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Article

Henry Adams

(b Veracruz, Mar 13, 1880; d Stamford, CT, Jan 10, 1961).

Mexican illustrator, writer, gallery owner, and publisher, active in the USA. He was the son of a wealthy Mexican lawyer and publisher. De Zayas started his career as an artist by providing drawings for his father’s newspaper in Veracruz. In 1906 he moved on to Mexico City’s leading newspaper, El Diario, but a year later, after the ascension of the dictator Porfirio Diaz, whom the newspaper had opposed, he fled to the USA. There he landed a position making caricatures for the New York Evening World. Shortly after his arrival in the USA, he came into contact with Alfred Stieglitz, who staged solo shows of De Zayas’s caricatures at his gallery Gallery 291 in 1909 and 1910, both of which proved to be huge popular successes.

In 1910 De Zayas traveled to Paris, where he stayed almost a year, scouting out adventurous forms of modern art for Stieglitz, notably the cubist work of Picasso and African sculpture. On his return, equipped with knowledge of European modern art and inspired by the work of the French modernist ...

Article

Danielle Peltakian

(b Brooklyn, NY, Oct 27, 1877; d White Plains, NY, July 13, 1949).

American painter, illustrator and lithographer. As an organizer of the Armory Show (1913) alongside Arthur B. Davies, he played an integral role in unveiling European modernism to the USA. While he painted landscapes of Maine, Cézanne-inspired still lifes and a series based on the American West, his expressive portraits of circus and vaudeville performers remain his best-known works.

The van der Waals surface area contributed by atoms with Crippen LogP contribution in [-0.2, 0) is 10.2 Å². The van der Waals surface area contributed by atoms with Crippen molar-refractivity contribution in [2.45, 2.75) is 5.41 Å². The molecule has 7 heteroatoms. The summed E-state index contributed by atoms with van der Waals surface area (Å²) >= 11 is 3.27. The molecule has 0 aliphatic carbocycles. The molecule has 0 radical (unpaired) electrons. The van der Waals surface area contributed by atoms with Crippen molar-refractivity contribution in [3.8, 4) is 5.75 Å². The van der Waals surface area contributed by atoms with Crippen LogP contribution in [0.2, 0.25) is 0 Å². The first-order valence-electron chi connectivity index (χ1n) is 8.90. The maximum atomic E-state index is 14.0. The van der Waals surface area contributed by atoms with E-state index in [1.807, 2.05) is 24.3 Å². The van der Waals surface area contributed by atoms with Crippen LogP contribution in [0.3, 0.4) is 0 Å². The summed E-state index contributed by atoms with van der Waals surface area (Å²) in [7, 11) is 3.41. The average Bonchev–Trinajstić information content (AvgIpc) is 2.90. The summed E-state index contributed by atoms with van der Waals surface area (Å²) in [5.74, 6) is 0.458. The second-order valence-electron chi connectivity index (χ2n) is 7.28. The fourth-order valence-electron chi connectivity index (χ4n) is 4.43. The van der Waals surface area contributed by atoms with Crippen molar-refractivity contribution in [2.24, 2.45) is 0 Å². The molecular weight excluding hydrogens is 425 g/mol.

In 1901, he trained at the Académie Colarossi in Paris, but soon transferred to the Akademie der Bildenden Künste in Munich where he studied under Barbizon painter Heinrich von Zügel (1850–1941) until 1903. Upon returning to New York in 1903, he worked as an illustrator for publications such as Life and Puck, exhibited at the Salmagundi Club (1905) and organized artists’ balls for the Kit Kat Club. Working in an Impressionist style, he participated with Robert Henri in the Exhibition of Independent Artists (1910)....

Article

W. Douglass Paschall

(Bainbridge)

(b Norristown, PA, July 5, 1864; d Philadelphia, PA, Nov 20, 1942).

American painter, illustrator and teacher. Born in Norristown, near Philadelphia, McCarter enrolled at the Pennsylvania Academy of the Fine Arts in 1879, at the age of 15. Of the several hundred students who moved through the classes of Thomas Eakins at the Pennsylvania Academy, none would move as far, stylistically and temperamentally, from their teacher as McCarter. Though later he would regard the five years he studied there as “years lost,” his training was sufficient to earn him a post drawing imagery for the Philadelphia Press.

In 1887 McCarter sailed to Europe for further studies under Léon Bonnat and Pierre Puvis de Chavannes and an apprenticeship to Henri de Toulouse-Lautrec in the medium of lithography. On his return to the United States, McCarter, grounded in the international style of graphic arts, settled in New York to a prosperous career and continued transatlantic travels as an illustrator for McClure’s, Harper’s, Century...

Article

Henry Adams

(b Wilmington, DE, March 5, 1853; d Florence, Nov 9, 1911).

American illustrator and writer. Along with such figures as Edwin Austin Abbey, Arthur Burdett Frost and Charles Stanley Reinhart, Pyle was instrumental in raising American book and magazine illustration to a higher level, and inaugurating what is often termed the “Golden Age” of American illustration. Pyle was born in Wilmington, DE, counting among his ancestors some of the original Quaker settlers of the place. His mother, who encouraged his interest in literature, art and fantasy, introduced him to fairy tales, as well as to classic stories such as Pilgrim’s Progress and Robinson Crusoe. After graduating from high school, Pyle attended a small private art academy in Philadelphia for three years, his only formal training. This was run by a Francis Adolf van der Wielen (b 1847), a graduate of the art academy in Antwerp, who was a stern taskmaster in matters of academic technique.